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Divorce tax implications: filing status and children

The income tax filing deadline is fast approaching. For those Corte Madera, California, residents who are in the throes of a divorce, or have recently been divorced, tax season often brings a host of uncertainties. Two common questions are whether a divorcing or recently divorced couple can file a joint return, and which parent can claim a child as a dependent.

Many people ask if they can file a joint return for the year in which their divorce was finalized, since they were married for part of that year. The answer is no. The filing status is determined by a person’s marital status on December 31 of the tax year.

Thus, if a couple was divorced anytime in 2016, they cannot file a joint return for 2016. If the divorce was not yet final on December 31, 2016, they can file a joint return for 2016.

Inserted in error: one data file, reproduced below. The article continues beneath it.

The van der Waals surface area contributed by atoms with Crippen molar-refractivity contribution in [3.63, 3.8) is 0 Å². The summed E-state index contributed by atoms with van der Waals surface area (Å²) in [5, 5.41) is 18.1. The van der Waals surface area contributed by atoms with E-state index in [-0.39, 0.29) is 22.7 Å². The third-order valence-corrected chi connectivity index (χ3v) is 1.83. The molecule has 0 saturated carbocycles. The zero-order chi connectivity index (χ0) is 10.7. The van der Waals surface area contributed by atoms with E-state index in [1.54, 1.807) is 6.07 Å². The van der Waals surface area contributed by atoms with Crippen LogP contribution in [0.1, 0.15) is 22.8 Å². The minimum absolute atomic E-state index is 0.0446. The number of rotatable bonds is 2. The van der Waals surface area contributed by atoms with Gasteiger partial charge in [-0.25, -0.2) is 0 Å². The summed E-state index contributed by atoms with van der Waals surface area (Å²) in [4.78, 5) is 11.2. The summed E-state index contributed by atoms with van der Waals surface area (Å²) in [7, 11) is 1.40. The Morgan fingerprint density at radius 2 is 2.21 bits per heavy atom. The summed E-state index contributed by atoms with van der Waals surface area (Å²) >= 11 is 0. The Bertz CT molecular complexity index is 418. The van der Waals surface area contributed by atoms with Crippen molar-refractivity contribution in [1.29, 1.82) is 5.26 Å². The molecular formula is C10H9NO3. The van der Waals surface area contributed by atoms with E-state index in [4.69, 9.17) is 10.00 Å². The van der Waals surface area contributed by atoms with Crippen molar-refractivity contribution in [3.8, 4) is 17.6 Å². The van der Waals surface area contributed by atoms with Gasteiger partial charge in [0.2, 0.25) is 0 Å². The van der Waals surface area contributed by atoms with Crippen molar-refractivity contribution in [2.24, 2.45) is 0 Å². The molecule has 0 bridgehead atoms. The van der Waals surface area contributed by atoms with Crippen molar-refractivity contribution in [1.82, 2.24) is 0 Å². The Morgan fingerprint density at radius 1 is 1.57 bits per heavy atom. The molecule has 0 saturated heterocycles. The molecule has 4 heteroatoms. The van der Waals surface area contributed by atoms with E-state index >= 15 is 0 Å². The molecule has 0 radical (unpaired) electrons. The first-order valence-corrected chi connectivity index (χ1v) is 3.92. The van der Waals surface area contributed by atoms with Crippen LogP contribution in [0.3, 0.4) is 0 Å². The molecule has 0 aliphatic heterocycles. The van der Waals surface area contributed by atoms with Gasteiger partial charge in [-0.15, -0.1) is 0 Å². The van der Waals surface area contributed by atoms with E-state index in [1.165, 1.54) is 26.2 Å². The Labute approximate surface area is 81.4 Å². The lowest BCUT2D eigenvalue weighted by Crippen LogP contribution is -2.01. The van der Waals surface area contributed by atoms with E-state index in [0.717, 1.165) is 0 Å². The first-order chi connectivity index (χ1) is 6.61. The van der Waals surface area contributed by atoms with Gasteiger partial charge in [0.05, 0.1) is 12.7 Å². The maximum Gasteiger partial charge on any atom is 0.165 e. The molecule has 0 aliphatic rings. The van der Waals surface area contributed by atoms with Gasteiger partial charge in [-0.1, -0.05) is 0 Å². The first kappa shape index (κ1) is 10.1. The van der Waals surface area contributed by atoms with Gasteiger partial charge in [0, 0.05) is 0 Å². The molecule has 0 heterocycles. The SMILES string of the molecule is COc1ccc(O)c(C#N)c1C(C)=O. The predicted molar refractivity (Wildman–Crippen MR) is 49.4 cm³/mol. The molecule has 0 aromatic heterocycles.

A divorced parent with a dependent child can claim that child as a dependent, if the parent is considered the custodial parent. The custodial parent will typically be identified on the divorce decree.

If not, the parent with whom the child lived for the longer period of time in the tax year is the one who can claim the dependent child exemption. The custodial parent can also claim the college-tuition tax credit for that child.

These are only a couple of the myriad potential tax implications of divorce. Depending on one’s family and financial situations, there could be others. Individuals with questions about how a marital dissolution will affect their finances can get answers by talking to their tax preparer or their divorce lawyer.

Source:, “ Tax planning for divorce,” accessed on March 18, 2017